Fig. 100 shows the usual method of constructing the mullions and transoms of double hung frames in wooden buildings, the details given being adapted to the frame shown in Fig. 96. The outside architrave is continued under the sill of the transom, and the moulded part, M, may be cut into dentiles if desired. The transom sash is shown over the inner of the sliding sash, which is the best position where the sash is to open. The best way of opening transom sashes is to hinge them at the bottom, as shown at H, as the joint can be made quite tight in this way, while if they are hinged at the top, it is difficult to make the lower joint weather proof. The groove in the bottom rail of the transom sash, and the rebate in the sill, as shown at R, are desirable features. Mullions are commonly made the same as a double jamb, with a partition in the middle to separate the weights. For 1 -inch sash, hung with round weights, the least width of a mullion between outer faces of pulley stiles should be 7 inches. The partial section at S is taken through the pulley stile above the transom.

Fig. 101 shows sections of box frames adapted to stone transoms and mullions, wooden transoms and mullions in box frames being constructed essentially as shown in Fig. 100.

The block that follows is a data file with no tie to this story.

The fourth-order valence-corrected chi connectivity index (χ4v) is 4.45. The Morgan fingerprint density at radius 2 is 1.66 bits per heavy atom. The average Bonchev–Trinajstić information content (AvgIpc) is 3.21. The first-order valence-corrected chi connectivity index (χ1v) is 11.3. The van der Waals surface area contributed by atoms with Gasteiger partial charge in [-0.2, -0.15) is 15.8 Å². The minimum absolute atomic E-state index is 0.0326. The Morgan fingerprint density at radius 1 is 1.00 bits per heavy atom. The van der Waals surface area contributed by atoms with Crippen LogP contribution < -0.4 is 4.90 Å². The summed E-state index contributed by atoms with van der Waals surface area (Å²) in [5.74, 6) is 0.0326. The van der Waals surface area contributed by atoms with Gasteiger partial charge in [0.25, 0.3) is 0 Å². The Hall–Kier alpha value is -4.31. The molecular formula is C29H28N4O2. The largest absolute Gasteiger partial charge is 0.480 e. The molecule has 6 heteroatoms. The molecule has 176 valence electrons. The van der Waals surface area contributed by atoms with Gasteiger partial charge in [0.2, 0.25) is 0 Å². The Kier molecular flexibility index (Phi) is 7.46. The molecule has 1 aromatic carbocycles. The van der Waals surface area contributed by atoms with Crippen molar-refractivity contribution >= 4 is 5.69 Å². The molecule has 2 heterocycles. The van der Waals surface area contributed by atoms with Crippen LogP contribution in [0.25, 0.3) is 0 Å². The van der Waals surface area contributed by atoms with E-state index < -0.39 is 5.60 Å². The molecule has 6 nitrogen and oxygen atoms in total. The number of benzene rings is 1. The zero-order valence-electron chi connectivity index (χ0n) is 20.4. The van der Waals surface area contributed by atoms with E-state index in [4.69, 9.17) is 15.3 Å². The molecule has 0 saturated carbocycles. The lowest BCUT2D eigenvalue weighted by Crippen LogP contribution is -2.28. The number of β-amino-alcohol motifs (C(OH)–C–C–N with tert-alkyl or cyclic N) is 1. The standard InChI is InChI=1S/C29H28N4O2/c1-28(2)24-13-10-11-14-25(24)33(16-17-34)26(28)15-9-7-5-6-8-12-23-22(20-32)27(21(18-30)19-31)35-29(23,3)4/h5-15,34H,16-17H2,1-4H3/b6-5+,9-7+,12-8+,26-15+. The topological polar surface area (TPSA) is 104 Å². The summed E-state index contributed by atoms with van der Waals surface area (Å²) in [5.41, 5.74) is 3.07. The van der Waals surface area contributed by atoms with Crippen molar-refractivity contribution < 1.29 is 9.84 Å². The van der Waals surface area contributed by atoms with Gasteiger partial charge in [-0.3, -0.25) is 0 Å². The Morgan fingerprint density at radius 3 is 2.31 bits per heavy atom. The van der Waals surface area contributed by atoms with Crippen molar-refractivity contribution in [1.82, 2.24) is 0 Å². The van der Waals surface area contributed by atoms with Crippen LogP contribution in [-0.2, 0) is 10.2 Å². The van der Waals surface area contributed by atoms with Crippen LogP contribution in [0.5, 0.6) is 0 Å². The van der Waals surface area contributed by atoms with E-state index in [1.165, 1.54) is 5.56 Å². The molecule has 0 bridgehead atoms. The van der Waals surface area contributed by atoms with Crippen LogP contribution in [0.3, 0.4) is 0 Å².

Where stone or brick mullions are used, a separate frame is required each side of the mullion, but the stone transom usually projects only through the outside casing, the jambs or boxes extending the full height of the window. The upper section in Fig. 101 is taken through the side of the frame above the transom. The transom sash, if stationary, may be put next the outside casing, but if it is to be hung at the bottom, the best place for it is at the inside of the frame, as shown in the figure.

In Fig. 101, a panel set flush with the box casing veneer is shown for the finish of the mullion, but if preferred, the mullion boxes may be finished the same as the jambs, with sub-jambs extending to the face of the plaster. The method shown, however, obstructs the light less and gives the appearance of one window, while the boxed mullion gives the appearance of two or more windows set side by side. When the stone mullion is not as thick as the wall, steel beams should be placed over the window to carry the weight of the wall above. The " reveal " of a window has no effect upon the construction of the frame, but the greater the reveal the less will be the depth of the inside finish.

Fig. 101.